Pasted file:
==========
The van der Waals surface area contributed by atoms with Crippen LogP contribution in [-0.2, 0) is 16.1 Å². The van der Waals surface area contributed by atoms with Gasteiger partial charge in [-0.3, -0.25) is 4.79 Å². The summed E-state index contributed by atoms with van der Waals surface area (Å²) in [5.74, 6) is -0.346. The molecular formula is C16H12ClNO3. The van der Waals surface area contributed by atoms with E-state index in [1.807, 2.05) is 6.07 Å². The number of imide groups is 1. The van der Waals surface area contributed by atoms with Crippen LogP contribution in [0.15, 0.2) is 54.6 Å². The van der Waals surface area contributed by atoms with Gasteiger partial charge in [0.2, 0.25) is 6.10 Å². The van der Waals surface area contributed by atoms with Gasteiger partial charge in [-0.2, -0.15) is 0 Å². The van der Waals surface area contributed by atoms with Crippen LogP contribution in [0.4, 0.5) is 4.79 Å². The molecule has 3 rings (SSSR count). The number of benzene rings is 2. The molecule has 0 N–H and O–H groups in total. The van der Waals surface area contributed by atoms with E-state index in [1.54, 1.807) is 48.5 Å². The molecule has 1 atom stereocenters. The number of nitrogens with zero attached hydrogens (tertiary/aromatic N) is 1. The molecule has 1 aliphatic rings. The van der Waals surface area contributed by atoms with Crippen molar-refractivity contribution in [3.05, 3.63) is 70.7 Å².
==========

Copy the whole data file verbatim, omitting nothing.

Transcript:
The van der Waals surface area contributed by atoms with Crippen LogP contribution in [-0.2, 0) is 16.1 Å². The van der Waals surface area contributed by atoms with Gasteiger partial charge in [-0.3, -0.25) is 4.79 Å². The summed E-state index contributed by atoms with van der Waals surface area (Å²) in [5.74, 6) is -0.346. The molecular formula is C16H12ClNO3. The van der Waals surface area contributed by atoms with E-state index in [1.807, 2.05) is 6.07 Å². The number of imide groups is 1. The van der Waals surface area contributed by atoms with Crippen LogP contribution in [0.15, 0.2) is 54.6 Å². The van der Waals surface area contributed by atoms with Gasteiger partial charge in [0.2, 0.25) is 6.10 Å². The van der Waals surface area contributed by atoms with Gasteiger partial charge in [-0.2, -0.15) is 0 Å². The van der Waals surface area contributed by atoms with Crippen LogP contribution in [0.4, 0.5) is 4.79 Å². The molecule has 3 rings (SSSR count). The number of benzene rings is 2. The molecule has 0 N–H and O–H groups in total. The van der Waals surface area contributed by atoms with E-state index in [1.54, 1.807) is 48.5 Å². The molecule has 1 atom stereocenters. The number of nitrogens with zero attached hydrogens (tertiary/aromatic N) is 1. The molecule has 1 aliphatic rings. The van der Waals surface area contributed by atoms with Crippen molar-refractivity contribution in [3.05, 3.63) is 70.7 Å².